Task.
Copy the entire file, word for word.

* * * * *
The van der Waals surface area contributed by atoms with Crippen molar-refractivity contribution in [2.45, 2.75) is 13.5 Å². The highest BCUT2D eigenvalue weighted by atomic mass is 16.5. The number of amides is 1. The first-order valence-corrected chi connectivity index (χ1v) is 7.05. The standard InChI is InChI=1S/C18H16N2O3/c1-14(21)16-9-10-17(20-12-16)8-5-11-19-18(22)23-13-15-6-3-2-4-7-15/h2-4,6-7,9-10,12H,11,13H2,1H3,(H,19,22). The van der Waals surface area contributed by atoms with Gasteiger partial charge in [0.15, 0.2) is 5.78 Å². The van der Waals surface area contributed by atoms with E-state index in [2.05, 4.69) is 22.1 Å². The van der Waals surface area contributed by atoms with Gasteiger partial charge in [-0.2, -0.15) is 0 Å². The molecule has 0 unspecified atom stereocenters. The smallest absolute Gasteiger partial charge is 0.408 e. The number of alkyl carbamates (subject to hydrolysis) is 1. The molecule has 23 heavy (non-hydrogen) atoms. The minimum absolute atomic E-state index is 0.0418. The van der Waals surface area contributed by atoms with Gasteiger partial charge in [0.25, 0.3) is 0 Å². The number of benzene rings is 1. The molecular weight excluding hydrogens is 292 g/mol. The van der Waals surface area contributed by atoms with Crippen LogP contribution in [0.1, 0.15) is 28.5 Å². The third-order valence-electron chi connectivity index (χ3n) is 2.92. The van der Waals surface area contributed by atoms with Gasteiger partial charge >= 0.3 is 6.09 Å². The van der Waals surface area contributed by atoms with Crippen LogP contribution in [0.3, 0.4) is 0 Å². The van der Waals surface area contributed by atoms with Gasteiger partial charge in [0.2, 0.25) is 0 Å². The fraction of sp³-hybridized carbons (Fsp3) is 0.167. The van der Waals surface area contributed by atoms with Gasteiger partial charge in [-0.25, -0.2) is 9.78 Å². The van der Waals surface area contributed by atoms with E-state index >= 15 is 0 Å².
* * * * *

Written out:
The van der Waals surface area contributed by atoms with Crippen molar-refractivity contribution in [2.45, 2.75) is 13.5 Å². The highest BCUT2D eigenvalue weighted by atomic mass is 16.5. The number of amides is 1. The first-order valence-corrected chi connectivity index (χ1v) is 7.05. The standard InChI is InChI=1S/C18H16N2O3/c1-14(21)16-9-10-17(20-12-16)8-5-11-19-18(22)23-13-15-6-3-2-4-7-15/h2-4,6-7,9-10,12H,11,13H2,1H3,(H,19,22). The van der Waals surface area contributed by atoms with Gasteiger partial charge in [0.15, 0.2) is 5.78 Å². The van der Waals surface area contributed by atoms with E-state index in [2.05, 4.69) is 22.1 Å². The van der Waals surface area contributed by atoms with Gasteiger partial charge in [-0.2, -0.15) is 0 Å². The molecule has 0 unspecified atom stereocenters. The smallest absolute Gasteiger partial charge is 0.408 e. The number of alkyl carbamates (subject to hydrolysis) is 1. The molecule has 23 heavy (non-hydrogen) atoms. The minimum absolute atomic E-state index is 0.0418. The van der Waals surface area contributed by atoms with Gasteiger partial charge in [0.25, 0.3) is 0 Å². The number of benzene rings is 1. The molecular weight excluding hydrogens is 292 g/mol. The van der Waals surface area contributed by atoms with Crippen LogP contribution in [0.1, 0.15) is 28.5 Å². The third-order valence-electron chi connectivity index (χ3n) is 2.92. The van der Waals surface area contributed by atoms with Gasteiger partial charge >= 0.3 is 6.09 Å². The van der Waals surface area contributed by atoms with Crippen LogP contribution in [0.3, 0.4) is 0 Å². The van der Waals surface area contributed by atoms with Gasteiger partial charge in [0.2, 0.25) is 0 Å². The fraction of sp³-hybridized carbons (Fsp3) is 0.167. The van der Waals surface area contributed by atoms with Gasteiger partial charge in [-0.25, -0.2) is 9.78 Å². The van der Waals surface area contributed by atoms with E-state index >= 15 is 0 Å².